Now, I know what you are thinking… “What in the world would Abela be using one of those heavy things for?!?!“… I know… I know… but hear me out here.
If you have followed my articles here at HikeLighter.Com and my rather active facebook page, you know that I have been looking for an extra wide sleeping pad for a rather long time. But nothing has come along. I even came up with, and submitted to Klymit, my purposed (and rather comical) “Klymit Wing” idea. So, it has been no secret that I have been after a wide sleeping pad, and that is what drove me to the Static V Luxe.
At 30-inches (76.2 cm) wide, the Klymit Static V Luxe is a pretty big boy in the world of sleeping pads.
But at 76-inches (193 cm) long, it was just too long for my needs, so, I asked if they could shorten it up for me, they said yes, so I ordered one from their website and about a week later a 52-inch (132 cm) when inflated Static V Luxe showed up!
I pulled it out of the box, took it outside, inflated it, and tossed it on the ground, got on it, and started rolling over from side to side… and guess what… I didn’t fall off my sleeping pad!!! Weehooo!!
So a few weeks ago, on February 18, 2015, I published an article entitled ‘Wind Jackets: Montbell Tachyon, Patagonia Houdini, ZPacks Wind Shell‘ and it appears it caused a bit of ruckus around the world.
It seems to have done so for for a few reasons:
- because the results where not what people wanted to hear about their favorite wind jacket
- because some of the results did not make sense
- because some of the data used was, at best, guesses due to incomplete testing
- because I am a horrible writer and cannot properly explain things
Now which of these issues people seemed to have issues with, or heck, all of them, the facts are the facts:
- Yes, some of the fabrics were not tested (specific this mysterious ‘Ventum’ fabric that zpacks is using – and I have no idea if zpacks make up that name or if the manufacturer did)
- Yes, some of what I explained did not make sense (and I suspect some of it will continue to not make sense – except for those who understand the crazy ways and terms that fabrics are tested – I will admit, some of it still makes me go “huh?!”)
But, as my long time readers know, I strive to make things right.
Today I want to take a moment to talk about the Greenbelly Meal Bars.
In a market that is already flooded, one really needs to ask the question, “do we really need another bar to pick from?” — and the answer to that is, uhh, yes!!!
It seems as if the meal/bar business is just booming these days. We have companies making bars for crazy niche markets. Buffalo bars, paleo bars, vegan and gluten free bars, protein bars, and the list could go on all day.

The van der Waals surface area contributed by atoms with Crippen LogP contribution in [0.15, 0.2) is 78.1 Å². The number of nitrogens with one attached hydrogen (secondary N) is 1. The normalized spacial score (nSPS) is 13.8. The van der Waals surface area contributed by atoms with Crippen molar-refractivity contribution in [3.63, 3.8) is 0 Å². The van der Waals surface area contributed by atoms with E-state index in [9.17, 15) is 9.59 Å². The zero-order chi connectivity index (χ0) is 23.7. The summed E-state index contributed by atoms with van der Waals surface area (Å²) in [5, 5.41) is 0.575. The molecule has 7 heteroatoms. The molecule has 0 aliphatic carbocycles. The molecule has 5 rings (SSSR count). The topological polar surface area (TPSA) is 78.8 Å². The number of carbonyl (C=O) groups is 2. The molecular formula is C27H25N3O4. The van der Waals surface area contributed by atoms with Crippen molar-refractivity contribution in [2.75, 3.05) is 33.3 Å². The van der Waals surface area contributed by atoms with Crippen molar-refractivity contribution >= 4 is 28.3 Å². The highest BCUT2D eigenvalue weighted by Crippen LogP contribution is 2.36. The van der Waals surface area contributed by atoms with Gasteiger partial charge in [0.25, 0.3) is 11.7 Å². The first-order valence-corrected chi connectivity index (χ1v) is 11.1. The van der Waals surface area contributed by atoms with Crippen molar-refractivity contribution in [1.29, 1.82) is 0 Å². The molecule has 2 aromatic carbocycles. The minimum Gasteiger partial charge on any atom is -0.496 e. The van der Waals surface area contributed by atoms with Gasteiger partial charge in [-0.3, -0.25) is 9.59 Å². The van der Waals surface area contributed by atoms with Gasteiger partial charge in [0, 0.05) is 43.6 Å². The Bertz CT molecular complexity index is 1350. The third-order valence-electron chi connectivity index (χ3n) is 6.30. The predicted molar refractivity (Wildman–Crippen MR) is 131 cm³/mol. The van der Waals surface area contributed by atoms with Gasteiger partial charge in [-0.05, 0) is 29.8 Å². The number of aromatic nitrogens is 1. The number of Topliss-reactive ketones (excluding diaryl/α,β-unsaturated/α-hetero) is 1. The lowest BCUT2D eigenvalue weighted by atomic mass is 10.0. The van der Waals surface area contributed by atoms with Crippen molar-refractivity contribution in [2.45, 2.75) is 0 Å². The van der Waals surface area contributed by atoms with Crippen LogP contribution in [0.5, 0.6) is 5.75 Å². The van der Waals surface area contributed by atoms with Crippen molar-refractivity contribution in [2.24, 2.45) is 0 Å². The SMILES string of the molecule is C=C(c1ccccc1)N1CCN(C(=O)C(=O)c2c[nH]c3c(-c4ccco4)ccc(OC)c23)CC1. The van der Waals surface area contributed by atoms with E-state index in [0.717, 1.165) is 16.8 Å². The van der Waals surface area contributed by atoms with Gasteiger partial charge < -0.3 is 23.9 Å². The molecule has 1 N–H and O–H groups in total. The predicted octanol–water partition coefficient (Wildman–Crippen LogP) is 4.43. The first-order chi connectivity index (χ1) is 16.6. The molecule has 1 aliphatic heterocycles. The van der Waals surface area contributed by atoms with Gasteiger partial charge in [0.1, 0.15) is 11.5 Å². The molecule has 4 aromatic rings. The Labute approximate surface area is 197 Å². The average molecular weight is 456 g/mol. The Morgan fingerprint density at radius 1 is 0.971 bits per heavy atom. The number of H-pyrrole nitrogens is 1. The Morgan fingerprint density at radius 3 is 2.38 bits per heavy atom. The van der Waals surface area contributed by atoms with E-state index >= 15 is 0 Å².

I first heard about the Greenbelly Bars from, I think either Chad or BBB. I remember checking them out at the time but I already had a massive supply of the bars I typically eat, and the $50 price tag just to give them a try was a bit more than I wanted to spend. If they had an option to buy a trial option that was just one pack of each, I probably would have, but buying four packages of each flavor, as a ‘trial’ was just beyond what I was willing to try. If they sucked, I’d have a whole bunch of packages left over, eh. Hopefully this is something that Greenbelly can offer in the future. Gratefully they sent me a sample package that was just one package of each flavor, so I have gotten the chance to give them a try. And, if I did not like them, I would not be writing about them!
Time to talk about the ZPacks Duplex Tent.
In September of 2013 ZPacks introduced the “Duplex“, a 2-person version of their 1-person “SolPlex” shelter. It has since gone on to be used by multiple thru-hikers and has gained some serious love by hikers around the world. I finally saved up the cash to buy a Duplex and have been exclusively using it ever since.
Today I would like to share my thoughts on the ZPacks Carbon Fiber Staff.
I, like I suspect a fair number of people, have been through a number of hiking poles over the years. I think my first pair of hiking poles was the GGLT4’s. They caused me too much frustration, so I switched to the Komperdell Vario 4 poles. They were too flimsy so I switched to the Black Diamond Alpine Carbon Cork poles. They are really heavy but they are the best trekking poles I have ever encountered. Along the way I tried switching away from using poles, and back to using them, and back to not using them.
I know some hikers that have to use them. I know other hikers that cannot use them. I know hikers that swear they refuse to hit the trail without them, and hikers that have hiked tens of thousands of miles and never used them. In the world of hiking they really are a HYOH piece of gear.